Moving Chickens?

Discussion in 'Managing Your Flock' started by backyardfarmfamily, Mar 28, 2008.

  1. backyardfarmfamily

    backyardfarmfamily Out Of The Brooder

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    Mar 27, 2008
    Texas
    This summer we are planning on moving from Texas to Idaho and really wanted to bring along our six hens. The closer it gets the more I am thinking it's just not possible. Anyone moved chickens a good distance before - like a road trip lasting more than one day? I REALLY want to keep my little ladies!
     
  2. silkiechicken

    silkiechicken Staff PhD Premium Member

    I would assume it is possible, since birds can be shipped in the mail in shipping boxes and make it alive. On the ground you can even feed and water them!
     
  3. kstaven

    kstaven Overrun With Chickens Premium Member

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    Cat carriers with feed dishes and add nipple waterers. Then you are good to go.
     
  4. Enchanted Sunrise Farms

    Enchanted Sunrise Farms Overrun With Chickens

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    Fair Oaks, California
    We are moving in April, only 7-8 hours away, but i am bringing everyone - cats, fish, chickens. i will house them in travel cages or crates, with fruit and cucumber pieces for moisture. Then when we stop for breaks i will put in water dishes for drinks. Also heard that if you cover the cages they will think it's night time and calm down.

    i could not imagine leaving any of my kids, so plan on making this work. i'm more worried about my tropical fish than my chickens, but found a battery operated filter, so hoping that keeps them afloat.

    Looking forward to reading advice from other folks. Good luck to you!
     
  5. Kanchii

    Kanchii Chillin' With My Peeps

    They'll be fine. Just put them in a carrier or two big enough for them and when you do rest stops offer them food or water. If they can be shipped as adults without food or water for one or two days, your ladies will be fine! [​IMG]
     
  6. Professional

    Professional Chillin' With My Peeps

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    I agree. Poultry exhibitors travel with their birds frequently. Although occasional mishaps occur, by and large
    their are few problems if some good planning and common sense are used.

    You don't want carriers which are too big, just enough room for them to stand up if needed. The more space that they have, the more distance to travel, and momentum to build up, to smash into the side of the crate if you need to hit the brakes for some reason.

    They don't need feed and water while you're moving. In most cases they won't even bother with it until you stop. Twice a day is more than enough, even one will be OK. Some people travel 2 days to a show without stopping to feed and water.

    The nipple waterers is a good idea, but just make sure that you've used them with the birds for at least a week or two, so that they recognize them as a water source, and learn how to use them properly. You don't want to have them full while you're on the road. The constant movement causes continuous dripping, and the last thing that you want is wet bedding with no way to replace it. It might just be easier to use open dishes when you stop.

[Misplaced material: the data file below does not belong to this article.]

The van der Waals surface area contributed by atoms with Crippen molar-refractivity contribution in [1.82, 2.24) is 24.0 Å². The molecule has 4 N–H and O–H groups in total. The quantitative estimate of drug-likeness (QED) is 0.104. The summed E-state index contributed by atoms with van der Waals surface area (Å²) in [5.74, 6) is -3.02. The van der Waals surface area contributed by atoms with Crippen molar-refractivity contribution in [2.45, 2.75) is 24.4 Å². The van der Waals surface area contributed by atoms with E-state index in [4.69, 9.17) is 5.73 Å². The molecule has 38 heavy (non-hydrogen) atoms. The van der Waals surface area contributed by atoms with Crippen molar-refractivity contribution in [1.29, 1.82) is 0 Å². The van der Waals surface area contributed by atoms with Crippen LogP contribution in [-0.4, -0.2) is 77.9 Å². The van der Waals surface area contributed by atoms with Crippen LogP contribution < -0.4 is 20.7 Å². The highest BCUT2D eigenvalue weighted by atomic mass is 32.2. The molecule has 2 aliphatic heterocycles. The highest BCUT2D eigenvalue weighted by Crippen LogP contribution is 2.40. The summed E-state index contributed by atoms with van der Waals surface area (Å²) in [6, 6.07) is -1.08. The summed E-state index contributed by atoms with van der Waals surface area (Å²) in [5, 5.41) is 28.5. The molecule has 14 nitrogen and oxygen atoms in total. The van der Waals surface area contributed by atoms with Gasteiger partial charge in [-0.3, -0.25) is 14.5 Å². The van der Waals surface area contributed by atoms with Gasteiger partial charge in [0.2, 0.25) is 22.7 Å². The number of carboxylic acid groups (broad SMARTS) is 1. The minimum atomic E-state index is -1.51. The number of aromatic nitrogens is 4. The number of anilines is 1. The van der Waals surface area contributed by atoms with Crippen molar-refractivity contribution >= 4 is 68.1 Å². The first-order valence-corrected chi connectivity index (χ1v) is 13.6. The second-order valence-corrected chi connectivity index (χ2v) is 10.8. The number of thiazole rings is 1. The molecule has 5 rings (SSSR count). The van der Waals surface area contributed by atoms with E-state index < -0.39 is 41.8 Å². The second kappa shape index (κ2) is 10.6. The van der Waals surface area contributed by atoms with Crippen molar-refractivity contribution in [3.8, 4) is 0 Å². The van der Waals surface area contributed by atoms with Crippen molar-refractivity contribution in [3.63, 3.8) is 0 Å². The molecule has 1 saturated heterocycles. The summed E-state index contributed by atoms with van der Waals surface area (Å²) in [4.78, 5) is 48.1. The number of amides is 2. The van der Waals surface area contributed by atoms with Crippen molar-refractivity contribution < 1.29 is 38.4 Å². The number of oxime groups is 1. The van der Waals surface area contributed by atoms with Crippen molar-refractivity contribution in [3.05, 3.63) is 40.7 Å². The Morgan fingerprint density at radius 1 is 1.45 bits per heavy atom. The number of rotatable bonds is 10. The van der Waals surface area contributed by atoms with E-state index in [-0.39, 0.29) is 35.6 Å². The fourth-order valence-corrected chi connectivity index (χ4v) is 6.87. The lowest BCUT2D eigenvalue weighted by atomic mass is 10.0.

The most important issue is to be careful of summer heat in an enclosed vehicle, if you stop to eat, etc, just like you would for a dog. Cracking the window a bit is not going to do it.
     
  7. backyardfarmfamily

    backyardfarmfamily Out Of The Brooder

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    Mar 27, 2008
    Texas
    The heat is my biggest fear - like when stopping for meals/hotels. I hadn't thought of the nipple thing - I'm gonna give it a try! Thanks!
     
  8. jeaucamom

    jeaucamom Chillin' With My Peeps

    Oct 1, 2007
    Ophir, CA
    I would check with every state and find out about interstate traffic of poultry and agricultural animals. Between Nevada and CA on Hwy 80 there is a checkpoint that you have to stop at and say whether or not you have produce or animals. I would hate for you to get half way there and have to surrender them for some quarentine or something!!
     
  9. petlove

    petlove Chillin' With My Peeps

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    I moved from California to Oklahoma and brought 9 domestic birds....african gray, 2 conures, 3 love birds, 2 finches, and a canary. I had them in various smaller cages in the back of my Matrix. I covered the cages with shade cloth. I brought them into the hotel room with me. It was a two day trip. All is well. [​IMG]
     
  10. petlove

    petlove Chillin' With My Peeps

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    Skiatook, OK
    I would check with every state and find out about interstate traffic of poultry and agricultural animals. Between Nevada and CA on Hwy 80 there is a checkpoint that you have to stop at and say whether or not you have produce or animals. I would hate for you to get half way there and have to surrender them for some quarentine or something!!

    I did check before I moved. I think going into California is where most of the checkpoints are. Definately check the route you plan to take.​
     

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